It is the nature of politicians and bureaucrats to try to paint themselves in the best light or to get free publicity where they can.
It is why the names of governors appear on signs welcoming people to their states, why various state officials put their names and pictures on helpful brochures or government Websites. Or why congressmen send out self-congratulatory newsletters to their constituents and have a television studio at the Capitol where they can record clips for hometown stations.
Every once in a while, someone clearly goes too far. A cabinet member pays a ghost writer thousands of dollars to write opinion pieces for them that are sent out to newspapers, is one example of abuse.
But last year, the Bush administration's Department of Education made a jump into the realm of political propaganda that is so egregious that heads should roll and the president himself should make it clear that he will not tolerate such abuse.
The pay off
The department surreptitiously paid Armstrong Williams, a prominent black conservative commentator, $241,000 to push the No Child Left Behind Act on his show and in newspaper columns he wrote. The contract also required Williams to give Education Secretary Rod Paige time on his show.
The deal came to light only through the efforts of USA Today, which pried it out of the department through a Freedom of Information Act request.
Williams has reacted with contrition, acknowledging an error of judgment. The syndicate that distributed his newspaper column has dropped him. Still, he's being defended by some in his quarter. Rush Limbaugh gave him a silly endorsement, assuring his listeners that Williams was such a man of integrity that he would never shill for something he didn't believe in.
On the other hand, the Education Department defended its payments to Williams, which was as part of a million-dollar contract with the Ketchum public relations firm to promote the No Child Left Behind Act with minority groups.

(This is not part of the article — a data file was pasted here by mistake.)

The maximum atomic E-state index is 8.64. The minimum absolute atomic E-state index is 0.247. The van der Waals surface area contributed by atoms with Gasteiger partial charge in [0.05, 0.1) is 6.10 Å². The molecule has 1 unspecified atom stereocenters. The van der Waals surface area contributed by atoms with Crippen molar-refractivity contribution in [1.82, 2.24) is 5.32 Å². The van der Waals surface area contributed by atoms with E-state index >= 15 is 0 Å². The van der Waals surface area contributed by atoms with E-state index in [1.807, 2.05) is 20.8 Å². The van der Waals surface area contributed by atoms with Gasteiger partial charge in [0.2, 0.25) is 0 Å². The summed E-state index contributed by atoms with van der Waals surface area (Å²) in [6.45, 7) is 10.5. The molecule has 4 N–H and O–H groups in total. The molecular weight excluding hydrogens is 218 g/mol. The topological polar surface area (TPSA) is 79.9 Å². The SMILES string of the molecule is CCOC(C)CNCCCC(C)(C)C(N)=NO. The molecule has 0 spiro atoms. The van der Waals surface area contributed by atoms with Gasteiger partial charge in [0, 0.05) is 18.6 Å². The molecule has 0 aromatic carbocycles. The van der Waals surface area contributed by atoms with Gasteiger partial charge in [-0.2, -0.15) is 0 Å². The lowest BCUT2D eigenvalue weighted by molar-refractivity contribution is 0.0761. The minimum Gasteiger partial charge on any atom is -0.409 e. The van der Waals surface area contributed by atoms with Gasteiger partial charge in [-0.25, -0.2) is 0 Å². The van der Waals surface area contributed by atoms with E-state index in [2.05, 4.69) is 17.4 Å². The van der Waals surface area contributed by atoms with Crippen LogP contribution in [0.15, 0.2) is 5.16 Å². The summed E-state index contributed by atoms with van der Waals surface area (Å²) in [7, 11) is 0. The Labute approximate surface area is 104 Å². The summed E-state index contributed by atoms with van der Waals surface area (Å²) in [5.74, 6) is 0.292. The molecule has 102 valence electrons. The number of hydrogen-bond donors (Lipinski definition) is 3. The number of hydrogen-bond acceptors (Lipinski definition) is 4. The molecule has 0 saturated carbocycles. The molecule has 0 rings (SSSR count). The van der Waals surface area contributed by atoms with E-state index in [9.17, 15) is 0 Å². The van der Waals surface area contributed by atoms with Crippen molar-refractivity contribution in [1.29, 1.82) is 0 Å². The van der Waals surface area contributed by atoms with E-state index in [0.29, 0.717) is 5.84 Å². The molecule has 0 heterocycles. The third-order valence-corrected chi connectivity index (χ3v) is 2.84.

The government is barred from domestic propaganda, but the administration has had trouble recognizing that. The Williams case was not the first such incident.
Congressional watchdogs at the Government Accountability Office have twice said within the past year that the Department of Health and Human Services and the White House office of drug policy probably violated federal law by issuing video press releases in the guise of news reports. To their discredit, many TV stations presented the administration propaganda as actual news. Other federal agencies have reportedly issued similar faux news videos touting their programs.
Such propaganda is dangerously un-American. Government shouldn't be using taxpayers' money to bend public opinion on issues that are working their way through the legislative process. It is clearly wrong.
It is obviously wrong, too, to pay a commentator or reporter or news outlet to present the government's argument without attributing the argument to government officials. Think about it this way: If it is illegal for a record company to use its own money to surreptitiously pay a disc jockey to push a record on the public airwaves, why would it be legal for a politician or bureaucrat to use public funds to surreptitiously push a political viewpoint?
Appropriating public funds for purposes of government propaganda ought to be a scandal that makes the payola of the 1950s look like child's play. That there are those in the administration who cannot or will not acknowledge that is frightening.